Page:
Interviews with the community revealed key barriers, including long wait times that led to dangerous sun exposure, fear of vaccine side effects, concerns about mistreatment by medical providers, and difficulties accessing vaccine information in the media. 

But the project didn’t end there. Researchers also worked with the community to find meaningful ways to use the study results to advance the priorities of people with albinism.

“Through the study, we realized that the community’s priority was actually normalizing albinism,” Fazal said. “And that was important because vaccination hesitancy came from structural barriers related to stigma and misunderstanding, rather than misinformation.” 

“Through the study, we realized that the community’s priority was actually normalizing albinism,” Fazal said. “And that was important because vaccination hesitancy came from structural barriers related to stigma and misunderstanding, rather than misinformation.”

Zahra Fazal, Stanford Graduate Student, Epidemiology

Overcoming stigma and misunderstanding

They used a range of artistic platforms and communication methods to help normalize albinism, including organizing radio interviews and creating a rap song that spoke about albinism. The song was designed based on themes the participants requested in the survey and combines English, Swahili and a tribal language to reach its target audiences in Tanzania.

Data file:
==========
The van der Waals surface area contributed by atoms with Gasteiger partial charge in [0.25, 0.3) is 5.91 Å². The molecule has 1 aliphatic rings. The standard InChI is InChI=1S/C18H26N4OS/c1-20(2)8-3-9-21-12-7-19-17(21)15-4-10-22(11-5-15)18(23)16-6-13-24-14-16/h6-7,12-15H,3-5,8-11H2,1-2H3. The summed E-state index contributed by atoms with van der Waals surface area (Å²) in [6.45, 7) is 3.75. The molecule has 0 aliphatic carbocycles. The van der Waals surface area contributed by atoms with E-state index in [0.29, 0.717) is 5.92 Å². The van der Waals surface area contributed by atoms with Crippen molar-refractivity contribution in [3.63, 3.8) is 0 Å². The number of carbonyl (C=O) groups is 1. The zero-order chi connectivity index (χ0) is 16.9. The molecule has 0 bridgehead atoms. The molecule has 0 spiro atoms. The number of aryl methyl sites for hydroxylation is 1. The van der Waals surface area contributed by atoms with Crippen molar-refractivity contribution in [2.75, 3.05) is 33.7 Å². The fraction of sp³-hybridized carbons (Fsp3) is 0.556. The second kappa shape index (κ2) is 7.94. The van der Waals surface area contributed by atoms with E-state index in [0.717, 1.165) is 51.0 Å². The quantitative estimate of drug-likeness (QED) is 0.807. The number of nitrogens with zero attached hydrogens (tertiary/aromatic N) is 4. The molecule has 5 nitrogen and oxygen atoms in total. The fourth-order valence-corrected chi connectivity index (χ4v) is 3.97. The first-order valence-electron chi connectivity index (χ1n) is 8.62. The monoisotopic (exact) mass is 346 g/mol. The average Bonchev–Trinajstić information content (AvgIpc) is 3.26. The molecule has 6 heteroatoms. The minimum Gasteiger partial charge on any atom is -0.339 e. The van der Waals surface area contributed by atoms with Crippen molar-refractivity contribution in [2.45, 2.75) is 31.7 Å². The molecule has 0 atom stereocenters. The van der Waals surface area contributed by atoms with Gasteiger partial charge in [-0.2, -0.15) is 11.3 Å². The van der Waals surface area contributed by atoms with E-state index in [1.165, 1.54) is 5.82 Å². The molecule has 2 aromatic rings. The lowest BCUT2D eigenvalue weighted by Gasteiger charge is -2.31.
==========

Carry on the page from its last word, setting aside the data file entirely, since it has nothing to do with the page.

“Now don’t be afraid to hold my hand. We are one family, a clan…I’m walking with freedom on my land,” the artist sings. 

They also created a mural in Dar es Salaam depicting the challenges faced by individuals with albinism in accessing health service. They hope the mural will help spark conversations and encourage those without albinism to help reduce barriers to health care for this community.

The message on the mural reads #GiveUsVaccines. Photo courtesy of Visual Aided Stories

The research team is also sharing their findings with the office of the United Nations expert on albinism and other international partners to find ways in which interventions can support vaccination efforts for the community.

Rosser credited Fazal with returning to her guiding principle of carefully considering the local community’s input and values at every major decision point. “Her engagement across academic and non-academic partnerships has resulted in tangible investment from outside groups in improving vaccine access to people living with albinism,” Rosser said.

“We hope our findings will inform future policy around the prioritization of people with albinism in healthcare,” Fazal said.


Stanford’s Center for African Studies and the Markaz Resource Center also funded this project. Fazal’s studies at Stanford are supported by the Knight Hennessey program.

Co-investigators included Joelle Rosser, MD, MS, Infectious Disease; Florida Muro, MD, PhD, Kilimanjaro Christian Medical University College; David Rehkopf, Sc.D, MPH, Epidemiology and Population Health; Karim Manji, MD, M.Med, MPH, Muhimbili University of Health and Allied Sciences.